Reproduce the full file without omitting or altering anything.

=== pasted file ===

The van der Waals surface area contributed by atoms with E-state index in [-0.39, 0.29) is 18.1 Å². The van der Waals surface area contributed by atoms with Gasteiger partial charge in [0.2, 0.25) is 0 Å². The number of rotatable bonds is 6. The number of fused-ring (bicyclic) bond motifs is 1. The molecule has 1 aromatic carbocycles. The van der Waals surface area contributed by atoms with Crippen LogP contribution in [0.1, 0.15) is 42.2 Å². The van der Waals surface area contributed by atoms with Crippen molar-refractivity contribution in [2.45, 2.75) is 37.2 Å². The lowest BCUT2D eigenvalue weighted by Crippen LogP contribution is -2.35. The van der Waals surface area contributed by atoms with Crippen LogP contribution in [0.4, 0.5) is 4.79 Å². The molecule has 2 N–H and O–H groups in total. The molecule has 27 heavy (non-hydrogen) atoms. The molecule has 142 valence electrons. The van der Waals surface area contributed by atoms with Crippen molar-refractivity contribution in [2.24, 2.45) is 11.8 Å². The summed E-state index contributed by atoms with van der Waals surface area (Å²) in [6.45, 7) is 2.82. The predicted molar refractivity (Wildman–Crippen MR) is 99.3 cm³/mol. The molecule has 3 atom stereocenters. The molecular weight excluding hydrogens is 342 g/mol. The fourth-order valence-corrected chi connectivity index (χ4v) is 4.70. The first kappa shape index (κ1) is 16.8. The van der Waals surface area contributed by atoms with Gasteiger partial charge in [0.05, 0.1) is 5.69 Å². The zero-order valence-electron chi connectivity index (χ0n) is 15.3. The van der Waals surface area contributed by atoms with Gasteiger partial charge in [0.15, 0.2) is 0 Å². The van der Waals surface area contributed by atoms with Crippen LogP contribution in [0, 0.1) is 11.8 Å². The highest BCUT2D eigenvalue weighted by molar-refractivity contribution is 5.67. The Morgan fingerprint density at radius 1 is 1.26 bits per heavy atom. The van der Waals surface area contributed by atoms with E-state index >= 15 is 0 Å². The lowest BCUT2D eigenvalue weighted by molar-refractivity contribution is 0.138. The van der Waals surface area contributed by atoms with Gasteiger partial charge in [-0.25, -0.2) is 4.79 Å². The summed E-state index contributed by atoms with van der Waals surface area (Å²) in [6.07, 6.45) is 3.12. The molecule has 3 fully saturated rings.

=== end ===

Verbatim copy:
The van der Waals surface area contributed by atoms with E-state index in [-0.39, 0.29) is 18.1 Å². The van der Waals surface area contributed by atoms with Gasteiger partial charge in [0.2, 0.25) is 0 Å². The number of rotatable bonds is 6. The number of fused-ring (bicyclic) bond motifs is 1. The molecule has 1 aromatic carbocycles. The van der Waals surface area contributed by atoms with Crippen LogP contribution in [0.1, 0.15) is 42.2 Å². The van der Waals surface area contributed by atoms with Crippen molar-refractivity contribution in [2.45, 2.75) is 37.2 Å². The lowest BCUT2D eigenvalue weighted by Crippen LogP contribution is -2.35. The van der Waals surface area contributed by atoms with Crippen LogP contribution in [0.4, 0.5) is 4.79 Å². The molecule has 2 N–H and O–H groups in total. The molecule has 27 heavy (non-hydrogen) atoms. The molecule has 142 valence electrons. The van der Waals surface area contributed by atoms with Crippen molar-refractivity contribution in [2.24, 2.45) is 11.8 Å². The summed E-state index contributed by atoms with van der Waals surface area (Å²) in [6.45, 7) is 2.82. The predicted molar refractivity (Wildman–Crippen MR) is 99.3 cm³/mol. The molecule has 3 atom stereocenters. The molecular weight excluding hydrogens is 342 g/mol. The fourth-order valence-corrected chi connectivity index (χ4v) is 4.70. The first kappa shape index (κ1) is 16.8. The van der Waals surface area contributed by atoms with Gasteiger partial charge in [0.05, 0.1) is 5.69 Å². The zero-order valence-electron chi connectivity index (χ0n) is 15.3. The van der Waals surface area contributed by atoms with Gasteiger partial charge in [0.15, 0.2) is 0 Å². The van der Waals surface area contributed by atoms with Crippen LogP contribution in [0, 0.1) is 11.8 Å². The highest BCUT2D eigenvalue weighted by molar-refractivity contribution is 5.67. The Morgan fingerprint density at radius 1 is 1.26 bits per heavy atom. The van der Waals surface area contributed by atoms with E-state index >= 15 is 0 Å². The lowest BCUT2D eigenvalue weighted by molar-refractivity contribution is 0.138. The van der Waals surface area contributed by atoms with Gasteiger partial charge in [-0.25, -0.2) is 4.79 Å². The summed E-state index contributed by atoms with van der Waals surface area (Å²) in [6.07, 6.45) is 3.12. The molecule has 3 fully saturated rings.